|A Blended Learning Model for Enrichment, Intervention, and College ReadinessBlended Learning Workshop||Ballroom C||
Blended learning is a smart way for schools to teach college readiness skills while maximizing school ... ||Block 3||Introductory||The Classroom Experience||
Blended learning is a smart way for schools to teach college readiness skills while maximizing school flexibility and resources. Blended courses provide anytime access, but require students to demonstrate a great deal of independence – crucial for college success. Experience an effective model developed at AIM Academy, a school for bright children who learn differently.
||Jesse Korff and Chris Herman, AIM Academy (PA)||
Why is blended learning smart for schools and for students? Why is effective blended learning among the critical college readiness skills? What research supports the use of and best practices for blended learning?
|A Campus Transformed: Successfully Create and Manage Your Campus Master Plan||309||
Kent School has achieved notable success during the past 25 years transforming its image, profile, ... ||Block 1||Intermediate||Management||
Kent School has achieved notable success during the past 25 years transforming its image, profile, and campus. Much of this success is attributable to the creative, dedicated members of the school's Planning Committee, who have envisioned and implemented a campus master plan that has guided this transformation since1987. Uncover keys to successfully create, manage, and implement a campus master plan..
||Steven Ansel, The S/L/A/M Collaborative (CT); Richardson Schell, Kent School (CT); Eugene Torone, the S/L/A/M||
What does it mean to transform your campus ? How do you compose and then manage a planning committee? How do you successfully implement a master plan?
|A Matter of Trust: Manifestations of Trust for School LeadersFellowship Workshop||200||
Trust is a critical element in educational settings, cutting across every facet of school life. As ... ||Block 1||Leadership Development||
Trust is a critical element in educational settings, cutting across every facet of school life. As such, trustworthiness is a critical indicator for successful school leaders. Explore the role of trust in independent schools, the current state of trust in the US, and the ways in which the need for trust manifests itself in the head of school search process. This presentation is part of our NAIS Fellowship for Aspiring School Heads workshop series, presented by the current cohort. All attendees are welcome to join.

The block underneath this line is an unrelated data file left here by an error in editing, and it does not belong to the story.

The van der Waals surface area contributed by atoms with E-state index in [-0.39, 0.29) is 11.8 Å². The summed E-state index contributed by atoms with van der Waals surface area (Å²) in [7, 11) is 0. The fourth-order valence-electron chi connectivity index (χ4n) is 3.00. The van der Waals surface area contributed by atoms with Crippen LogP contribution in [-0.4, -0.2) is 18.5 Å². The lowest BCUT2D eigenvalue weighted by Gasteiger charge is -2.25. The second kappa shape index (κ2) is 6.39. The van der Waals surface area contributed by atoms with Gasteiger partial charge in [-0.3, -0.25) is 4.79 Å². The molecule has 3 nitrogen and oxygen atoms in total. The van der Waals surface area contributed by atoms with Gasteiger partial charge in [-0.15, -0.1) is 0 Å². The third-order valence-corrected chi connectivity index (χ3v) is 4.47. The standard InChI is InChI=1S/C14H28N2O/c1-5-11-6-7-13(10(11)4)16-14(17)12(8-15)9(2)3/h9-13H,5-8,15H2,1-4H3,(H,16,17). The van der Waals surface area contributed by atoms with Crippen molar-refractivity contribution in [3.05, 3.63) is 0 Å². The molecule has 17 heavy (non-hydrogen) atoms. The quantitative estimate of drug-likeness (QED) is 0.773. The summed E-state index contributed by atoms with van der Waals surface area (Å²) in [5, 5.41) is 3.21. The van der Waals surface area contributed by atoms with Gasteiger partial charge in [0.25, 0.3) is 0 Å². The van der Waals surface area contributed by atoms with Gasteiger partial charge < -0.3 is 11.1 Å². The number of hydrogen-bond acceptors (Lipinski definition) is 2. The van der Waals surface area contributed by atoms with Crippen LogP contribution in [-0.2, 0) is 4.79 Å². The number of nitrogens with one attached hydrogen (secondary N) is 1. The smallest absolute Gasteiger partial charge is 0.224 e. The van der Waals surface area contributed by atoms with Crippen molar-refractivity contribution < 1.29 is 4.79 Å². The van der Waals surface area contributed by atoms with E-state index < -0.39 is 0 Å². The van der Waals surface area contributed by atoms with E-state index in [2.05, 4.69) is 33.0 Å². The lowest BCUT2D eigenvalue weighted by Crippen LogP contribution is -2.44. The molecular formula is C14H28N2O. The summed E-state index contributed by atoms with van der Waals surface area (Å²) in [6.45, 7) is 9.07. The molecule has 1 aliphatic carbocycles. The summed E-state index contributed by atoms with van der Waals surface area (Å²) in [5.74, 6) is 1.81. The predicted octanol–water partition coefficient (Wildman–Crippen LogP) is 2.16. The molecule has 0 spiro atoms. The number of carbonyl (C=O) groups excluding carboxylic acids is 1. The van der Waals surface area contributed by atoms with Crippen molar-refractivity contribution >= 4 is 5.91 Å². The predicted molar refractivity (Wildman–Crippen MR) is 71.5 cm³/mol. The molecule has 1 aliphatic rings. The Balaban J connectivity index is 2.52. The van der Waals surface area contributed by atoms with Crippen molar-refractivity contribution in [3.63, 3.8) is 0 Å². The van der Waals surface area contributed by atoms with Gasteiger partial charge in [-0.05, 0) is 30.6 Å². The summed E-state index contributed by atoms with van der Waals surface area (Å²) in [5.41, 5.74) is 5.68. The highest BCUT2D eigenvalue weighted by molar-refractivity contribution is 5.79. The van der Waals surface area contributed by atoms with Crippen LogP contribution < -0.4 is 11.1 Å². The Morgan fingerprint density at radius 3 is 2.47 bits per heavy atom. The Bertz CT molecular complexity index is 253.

||Katherine Courter, Boulder Country Day (CO): Stephen Dunn, The Ethel Walker School (CT); Eric Hedinger, Providence Day School (NC); Kristen Klein, Winchester Thurston School (PA); Lauren Lambert, The Perkiomen School (PA); George Scouten, Heathwood Hall (SC)|
|A Model in Collaboration: Merging STEAM and Global Studies||313||
STEAM and global studies are popular programs that often compete as schools determine how to allocate ... ||Block 4||Intermediate||The Classroom Experience||
STEAM and global studies are popular programs that often compete as schools determine how to allocate resources. Examine how teachers of both programs are using interdisciplinary activities to collaborate, using project-based learning and developing service projects that address water quality and energy in rural communities.
||Cecelia Pan, Kelly Neely, and Chris Harman, Brimmer and May School (MA); George Stewart, Education First (MA); Devon Ducharme, St. George's School (RI); Joseph Levine, Organization for Tropical Studies (MA)||
How can teachers enable students to confront and solve real-world issues through interdisciplinary projects? How can merging STEAM and Global Studies teach 21st century skills? What global issues require interdisciplinary approaches to problem solving?
|A Multisensory Curriculum: Teaching LD Students Well, Teaching All Students Well||313||